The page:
By Jacob Katel
By Laurie Charles
By Nate "Igor" Smith
By Abel Folgar
By Kat Bein
By Jacob Katel
Now marking another birthday, the festival is set to expose Miami to an eclectic mix of local, national, and international composers and sound artists during the next ten days at the Dorsch Gallery, Miami Beach Cinematheque, and ArtCenter/South Florida. Presented by the South Florida Composers Alliance interdisciplinary Sound Arts Workshop, Subtropics is the largest and oldest festival of its kind in our area. "It's unusual for anything to last this long anywhere," says Gustavo Matamoros, an import from Venezuela who launched the nonprofit SFCA in 1985. He founded Subtropics a few years later in order to expose Miami to new music and the fine art of sound. "I've always been interested in the avant-garde. What interested me in being a composer was creating something new, not what other people are already doing." Our fine city's acceptance of the odd, weird, and wild is what first attracted Matamoros to Miami and is what keeps him here. "What brought me here is the tradition of experimentation."
Although his parents were concerned about his desire to be a composer of something other than classical music, Matamoros knew he could make it work. "I had no real definition of music in my head, so I could just follow my intuition." It is the sound that is the music, says Matamoros. "Sometimes the strategies for making the music are different," he explains. It could mean developing a new instrument or coaxing new sounds out of an old one. "I like exploring the potential of the instrument," he smiles.
Matamoros continues to explore the potential of his nonprofit organization as well. "Our plan for the next few years is to get really hardcore," he says. By hosting an artist's residence program throughout the year and becoming more involved in the community, Subtropics ensures the fervor surrounding it will endure all year long. "The Sound Arts Workshop provides an infrastructure for not just composers but also sound artists," including those who work in film production, Matamoros remarks. "Our audience is the artists."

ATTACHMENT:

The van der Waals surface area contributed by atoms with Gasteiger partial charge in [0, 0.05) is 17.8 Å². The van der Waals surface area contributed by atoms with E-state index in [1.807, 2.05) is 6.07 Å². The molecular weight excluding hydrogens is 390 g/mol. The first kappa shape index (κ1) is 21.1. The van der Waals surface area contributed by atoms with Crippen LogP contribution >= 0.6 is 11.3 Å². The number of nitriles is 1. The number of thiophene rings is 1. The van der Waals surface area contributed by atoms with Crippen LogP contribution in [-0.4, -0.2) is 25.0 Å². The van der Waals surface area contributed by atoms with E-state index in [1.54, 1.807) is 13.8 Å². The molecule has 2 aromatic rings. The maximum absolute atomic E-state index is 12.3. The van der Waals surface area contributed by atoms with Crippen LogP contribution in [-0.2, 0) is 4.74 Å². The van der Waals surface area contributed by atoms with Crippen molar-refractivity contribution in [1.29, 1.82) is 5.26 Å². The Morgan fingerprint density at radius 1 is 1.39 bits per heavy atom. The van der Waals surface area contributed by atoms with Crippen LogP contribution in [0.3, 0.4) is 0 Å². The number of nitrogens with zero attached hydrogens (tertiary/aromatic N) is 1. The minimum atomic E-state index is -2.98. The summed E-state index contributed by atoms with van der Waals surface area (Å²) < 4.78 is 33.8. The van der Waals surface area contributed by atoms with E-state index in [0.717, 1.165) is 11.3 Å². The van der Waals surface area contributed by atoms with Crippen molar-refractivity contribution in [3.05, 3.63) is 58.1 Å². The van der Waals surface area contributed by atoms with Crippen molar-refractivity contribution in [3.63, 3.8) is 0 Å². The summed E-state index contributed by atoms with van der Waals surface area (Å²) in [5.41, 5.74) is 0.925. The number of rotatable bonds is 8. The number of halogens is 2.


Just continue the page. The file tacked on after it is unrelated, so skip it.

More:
Next year the festival will move to a larger stage the new Miami Performing Arts Center, despite its lack of parking. "We have a year to reintroduce people to the Metromover," jokes Matamoros. But this is a good relationship, one he hopes will create new programs involving local students who have had many art and music programs cut from their school curricula. "It's about moving forward, into the future, and it requires change," he states.
For now, we have nearly two weeks to indulge in an aural smorgasbord that will stimulate a hunger for sounds stretching beyond thumping bass and screeching guitar licks. Kicking off this year's festival is Alvin Lucier's Music on a Long Thin Wire, a renowned sound installation first heard in 1977 that features the titular wire straddled by a large magnet. A sine wave oscillator vibrates the wire, and the sounds, which change with the dynamics of the room, are amplified through speakers. The performance will be followed by Hypersonic Test: Florida I, an experimental piece by Matamoros and Charles Recher. Via hypersonic speakers producing directional sound beams, the words of their experimental essays will zip past your head and buzz in your ears like angry horseflies.